LONDON, Oct 7 (Reuters) - GlaxoSmithKline Plc said on Sunday it
had handed over rights to its market-leading AIDS medicines in
South Africa to a local generic drug firm, in an attempt to
defuse a continuing row over access to treatment.
The move comes six months after 39 pharmaceutical companies
backed down in a landmark court battle with the South African
government, since when there has been little progress in
improving the flow of live-saving drugs to millions infected
Drug companies, under fire for not doing more to help poor
countries, are trying to perform a balancing act by cutting
prices in Africa while not jeopardising their profitable
premium markets in North America and Europe.
Aspen Pharmacare, South Africa's largest generic company, has
been granted a voluntary licence on patents to GSK's
antiretroviral drugs AZT and 3TC, and a third pill -- Combivir
-- which combines the two.
GSK and another British firm, Shire Pharmaceuticals Group Plc ,
which licenses 3TC to GSK, will waive their rights to royalties
on sales. In exchange, Aspen will pay 30 percent of net sales
to one or more non-governmental organisations (NGOs) fighting
HIV-AIDS in South Africa. Industry sources said Aspen's generic
Combivir would cost around $1.80 per patient a day, with AZT
priced at $1.60 and 3TC at just over 60 U.S. cents. That is
still a premium to the $1-a-day some Indian generic drugmakers
are offering for AIDS combination therapy in Africa.
Aspen's locally made versions of the drugs will be distributed
to the government, NGOs and charities, with GSK continuing to
supply other markets. Aspen Chief Executive Stephen Saad, whose
company already has licences on two AIDS drugs from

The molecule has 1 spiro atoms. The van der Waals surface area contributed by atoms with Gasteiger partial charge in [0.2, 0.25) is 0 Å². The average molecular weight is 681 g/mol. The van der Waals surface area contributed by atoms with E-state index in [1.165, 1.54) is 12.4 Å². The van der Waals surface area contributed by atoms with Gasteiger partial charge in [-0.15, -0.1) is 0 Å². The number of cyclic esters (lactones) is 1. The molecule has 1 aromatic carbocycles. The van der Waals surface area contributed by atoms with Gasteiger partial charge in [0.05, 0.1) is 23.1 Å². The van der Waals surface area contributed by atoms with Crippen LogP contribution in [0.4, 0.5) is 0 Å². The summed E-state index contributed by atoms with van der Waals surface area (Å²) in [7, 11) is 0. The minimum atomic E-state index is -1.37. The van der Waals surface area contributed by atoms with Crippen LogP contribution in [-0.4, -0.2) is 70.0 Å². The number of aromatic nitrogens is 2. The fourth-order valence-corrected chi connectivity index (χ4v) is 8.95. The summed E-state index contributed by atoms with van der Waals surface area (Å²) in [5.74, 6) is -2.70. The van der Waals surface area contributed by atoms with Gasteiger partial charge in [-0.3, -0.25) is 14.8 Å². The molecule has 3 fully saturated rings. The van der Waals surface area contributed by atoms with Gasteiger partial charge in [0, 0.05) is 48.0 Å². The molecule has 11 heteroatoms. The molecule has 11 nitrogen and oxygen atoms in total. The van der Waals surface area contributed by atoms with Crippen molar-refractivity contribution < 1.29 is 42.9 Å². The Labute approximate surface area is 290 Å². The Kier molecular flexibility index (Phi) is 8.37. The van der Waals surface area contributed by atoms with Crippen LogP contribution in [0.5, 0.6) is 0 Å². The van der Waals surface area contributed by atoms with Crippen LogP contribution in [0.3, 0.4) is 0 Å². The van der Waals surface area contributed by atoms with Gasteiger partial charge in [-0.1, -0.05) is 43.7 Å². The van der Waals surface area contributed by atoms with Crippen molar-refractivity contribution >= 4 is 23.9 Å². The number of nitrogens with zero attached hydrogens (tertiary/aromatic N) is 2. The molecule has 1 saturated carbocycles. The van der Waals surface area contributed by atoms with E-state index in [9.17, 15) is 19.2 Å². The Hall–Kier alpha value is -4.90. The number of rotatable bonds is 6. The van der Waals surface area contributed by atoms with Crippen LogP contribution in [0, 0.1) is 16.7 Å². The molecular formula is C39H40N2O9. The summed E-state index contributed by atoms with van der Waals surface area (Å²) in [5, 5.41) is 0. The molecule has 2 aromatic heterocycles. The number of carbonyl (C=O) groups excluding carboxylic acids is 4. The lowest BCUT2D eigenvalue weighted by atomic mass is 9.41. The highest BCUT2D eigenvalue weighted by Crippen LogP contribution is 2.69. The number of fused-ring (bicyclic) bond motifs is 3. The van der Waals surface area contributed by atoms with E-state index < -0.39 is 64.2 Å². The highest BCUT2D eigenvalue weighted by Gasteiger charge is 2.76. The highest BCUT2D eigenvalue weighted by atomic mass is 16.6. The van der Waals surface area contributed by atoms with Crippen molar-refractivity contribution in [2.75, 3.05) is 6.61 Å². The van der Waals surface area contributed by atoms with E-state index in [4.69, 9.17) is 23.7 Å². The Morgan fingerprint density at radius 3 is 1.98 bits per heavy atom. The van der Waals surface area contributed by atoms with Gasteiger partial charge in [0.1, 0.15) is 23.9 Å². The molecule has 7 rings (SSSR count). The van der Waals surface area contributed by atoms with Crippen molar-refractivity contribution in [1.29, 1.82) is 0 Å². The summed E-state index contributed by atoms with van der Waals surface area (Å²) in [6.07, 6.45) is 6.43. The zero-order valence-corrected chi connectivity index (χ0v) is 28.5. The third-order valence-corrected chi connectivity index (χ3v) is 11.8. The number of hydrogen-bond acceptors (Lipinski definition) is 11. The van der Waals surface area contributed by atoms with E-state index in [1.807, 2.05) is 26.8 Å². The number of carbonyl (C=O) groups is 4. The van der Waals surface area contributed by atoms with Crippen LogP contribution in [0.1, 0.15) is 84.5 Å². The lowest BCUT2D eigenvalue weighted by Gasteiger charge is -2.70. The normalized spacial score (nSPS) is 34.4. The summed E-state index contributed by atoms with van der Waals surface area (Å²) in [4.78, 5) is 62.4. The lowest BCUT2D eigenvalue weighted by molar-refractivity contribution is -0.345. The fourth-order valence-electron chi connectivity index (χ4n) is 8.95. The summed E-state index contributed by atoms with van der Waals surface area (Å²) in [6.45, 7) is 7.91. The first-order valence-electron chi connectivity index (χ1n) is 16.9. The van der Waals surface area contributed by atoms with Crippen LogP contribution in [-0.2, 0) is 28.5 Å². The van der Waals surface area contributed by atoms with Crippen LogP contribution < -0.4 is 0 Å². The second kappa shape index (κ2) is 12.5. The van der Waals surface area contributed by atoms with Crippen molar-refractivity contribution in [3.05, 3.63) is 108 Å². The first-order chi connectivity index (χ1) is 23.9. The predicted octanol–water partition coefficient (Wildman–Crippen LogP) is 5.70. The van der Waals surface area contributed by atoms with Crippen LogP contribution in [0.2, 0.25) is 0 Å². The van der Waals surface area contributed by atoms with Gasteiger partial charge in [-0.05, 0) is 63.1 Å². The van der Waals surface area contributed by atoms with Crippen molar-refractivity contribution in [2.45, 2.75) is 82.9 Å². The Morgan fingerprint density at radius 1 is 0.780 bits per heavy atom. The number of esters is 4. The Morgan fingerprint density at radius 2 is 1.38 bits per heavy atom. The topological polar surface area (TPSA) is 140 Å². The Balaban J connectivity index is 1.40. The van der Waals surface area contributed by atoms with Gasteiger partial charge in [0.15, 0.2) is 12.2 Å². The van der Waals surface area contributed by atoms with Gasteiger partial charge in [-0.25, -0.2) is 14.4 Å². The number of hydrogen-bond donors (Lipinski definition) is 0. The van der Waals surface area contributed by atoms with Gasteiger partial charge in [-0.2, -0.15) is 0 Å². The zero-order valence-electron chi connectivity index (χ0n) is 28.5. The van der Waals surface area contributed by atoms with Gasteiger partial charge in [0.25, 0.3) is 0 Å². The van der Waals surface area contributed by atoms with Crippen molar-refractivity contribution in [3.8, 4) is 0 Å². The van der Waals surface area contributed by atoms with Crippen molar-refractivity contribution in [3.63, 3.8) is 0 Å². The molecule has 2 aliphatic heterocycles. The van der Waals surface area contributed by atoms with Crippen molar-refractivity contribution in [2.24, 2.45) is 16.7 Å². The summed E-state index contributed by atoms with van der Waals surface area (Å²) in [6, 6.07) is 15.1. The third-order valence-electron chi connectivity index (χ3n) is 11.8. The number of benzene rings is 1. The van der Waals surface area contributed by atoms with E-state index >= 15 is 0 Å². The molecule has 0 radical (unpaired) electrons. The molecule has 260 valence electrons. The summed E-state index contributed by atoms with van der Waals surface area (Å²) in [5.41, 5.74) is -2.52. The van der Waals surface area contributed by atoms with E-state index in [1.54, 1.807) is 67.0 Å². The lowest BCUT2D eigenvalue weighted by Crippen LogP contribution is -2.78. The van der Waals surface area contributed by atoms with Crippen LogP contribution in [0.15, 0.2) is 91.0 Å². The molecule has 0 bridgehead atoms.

Bristol-Myers Squibb Co (NYSE:BMY - news), said the South
African health service would now have access to range of
affordable antiretroviral drugs.
GOVERNMENT HOLDS KEY
But the success of the scheme will hinge on the response of the
government -- in particular, whether or not the health ministry
decides to offer up a state tender for Aspen's generic product.
There was no immediate reaction from Pretoria, which has
slammed companies in the past for trying to restrict access to
cheap supplies of AIDS drugs, leading to this year's court case
over the right of poor countries to import cut-price medicines.
South Africa's government -- faced with the largest number of
HIV-AIDS cases of any country in the world -- has pursued a
controversial policy on the disease. President Thabo Mbeki
touched off a storm of protest by questioning the causal link
between HIV and AIDS and the efficacy of antiretrovirals such
as AZT. His ministers have resisted the use of antiretroviral
drugs in the state health sector on cost and safety grounds,
despite the country having close to five million people living
with the deadly virus.
The Treatment Action Campaign pressure group, which was a key
ally in the earlier court cases against the drug industry,
threatened in August to take the government to court for
denying HIV-positive pregnant women drugs that cut the risk of
transmission to their newborns.
The global market for AIDS drugs, which is dominated by GSK, is
estimated at around $4 billion a year. Adding in associated
infections takes the total nearer $10 billion -- with most of
the money to be made in the world's biggest drugs market, the
United States, where combination therapy can cost $15,000 a